The expression caught my attention. For me, it describes those who know what they want… and are doing something about it.
What does it mean to you?
As I reflected on World Mission Sunday, I discovered Pope Frances used the phrase when he spoke of mission in the context of the disciples on the Emmaus Road (cf. Luke24:13-35). He writes of their missionary journey on the road BACK from Emmaus to Jerusalem
The road back from Emmaus
They had unknowingly encountered Jesus as they walked away from Jerusalam after Christ’s death and burial.
Those two disciples were confused and dismayed, but their encounter with Christ in the word and in the breaking of the bread sparked in them the enthusiastic desire to set out again towards Jerusalem and proclaim that the Lord had truly risen.
They knew what they wanted … to tell others of the Good News.
Their encounter with Jesus in the stranger
He sees three images that can renew our missionary zeal.
- their hearts burned within them as they heard the Scriptures explained by Jesus,
- their eyes were opened as they recognized him and, ultimately,
- their feet set out on the way.
In these three images, he sees the journey of all missionary disciples who understand what they have experienced and run to tell others.
As when he first called the disciples, so now, amid their bewilderment, the Lord takes the initiative; he approaches them and walks alongside them.
In his great mercy, he never tires of being with us, despite all our failings, doubts, weaknesses, and the dismay and pessimism that make us become “foolish and slow of heart” (v. 25), men and women of little faith.
The disciples were transformed into missionaries
“Were not our hearts burning within us while he spoke to us on the way and opened the Scriptures to us?” (v. 32). Jesus is himself the living Word, who alone can make our hearts burn within us, as he enlightens and transforms them.
Here we can recognize an essential reality of our faith: Christ, who breaks the bread, now becomes the bread broken, shared with the disciples and consumed by them…..The risen Christ, then, is both the one who breaks the bread and, at the same time, the bread itself, broken for us.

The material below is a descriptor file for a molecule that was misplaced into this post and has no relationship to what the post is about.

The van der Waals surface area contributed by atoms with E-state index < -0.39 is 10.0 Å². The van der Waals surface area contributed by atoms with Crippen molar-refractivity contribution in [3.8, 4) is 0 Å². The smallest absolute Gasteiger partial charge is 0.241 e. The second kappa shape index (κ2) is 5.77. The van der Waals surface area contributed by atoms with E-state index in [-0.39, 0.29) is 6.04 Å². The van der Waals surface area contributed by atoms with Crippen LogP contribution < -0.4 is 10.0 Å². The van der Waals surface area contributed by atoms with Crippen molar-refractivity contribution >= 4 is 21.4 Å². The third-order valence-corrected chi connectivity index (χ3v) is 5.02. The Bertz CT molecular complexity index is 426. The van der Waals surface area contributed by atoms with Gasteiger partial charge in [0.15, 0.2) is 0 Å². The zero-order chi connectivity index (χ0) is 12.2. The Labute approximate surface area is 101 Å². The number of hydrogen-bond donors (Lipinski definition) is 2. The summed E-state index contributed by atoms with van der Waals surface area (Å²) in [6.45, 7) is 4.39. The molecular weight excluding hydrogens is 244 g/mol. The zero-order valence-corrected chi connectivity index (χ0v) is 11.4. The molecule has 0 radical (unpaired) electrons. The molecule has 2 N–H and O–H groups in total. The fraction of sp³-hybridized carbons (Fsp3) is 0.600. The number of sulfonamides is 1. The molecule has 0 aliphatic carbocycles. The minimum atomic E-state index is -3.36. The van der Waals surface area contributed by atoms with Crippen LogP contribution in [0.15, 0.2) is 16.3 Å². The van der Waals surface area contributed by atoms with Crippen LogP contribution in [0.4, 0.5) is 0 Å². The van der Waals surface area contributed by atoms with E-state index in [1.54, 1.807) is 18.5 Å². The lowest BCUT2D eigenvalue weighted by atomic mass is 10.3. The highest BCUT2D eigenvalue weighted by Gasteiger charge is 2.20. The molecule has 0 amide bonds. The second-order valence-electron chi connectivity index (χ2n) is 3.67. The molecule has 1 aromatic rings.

It follows that every missionary disciple is called to become, like Jesus and in him, through the working of the Holy Spirit, one who breaks the bread and one who is broken bread for the world.
We should remember that breaking our material bread with the hungry in the name of Christ is already a work of Christian mission.
How much more so is the breaking of the Eucharistic bread, which is Christ himself, a work of mission par excellence, since the Eucharist is the source and summit of the life and mission of the Church.
Pope Francis reminds us that Pope Benedict XVI pointed out
“We cannot keep to ourselves the love we celebrate in the Sacrament [of the Eucharist]. By its very nature, it asks to be communicated to everyone.
What the world needs is the love of God, to encounter Christ and believe in him. For this reason the Eucharist is not only the source and summit of the life of the Church; it is also the source and summit of her mission: ‘An authentically Eucharistic Church is a missionary Church’” (Sacramentum Caritatis, 84).
Pope Francis asks us to walk back on the Emmaus Road
Pope Francis sees the current synodal process as setting out on the way, listening to the Spirit speaking through the pains and joys of our sisters and brothers in their journey and recognizing that we do this in memory of him.
So let us set out once more, illumined by our encounter with the risen Lord and prompted by his Spirit.
Let us set out again with burning hearts, with our eyes open and our feet in motion… to invite everyone to walk together on the path of peace and salvation that God, in Christ, has bestowed upon all humanity.
Recognizing how Jesus walks with us today
- Do I take time to become aware of God’s loving glance? (Personal Prayer)
- Can being with others who are aware of God’s loving glance deepen my own awareness of the mission to tell others? (Celebrating Liturgy)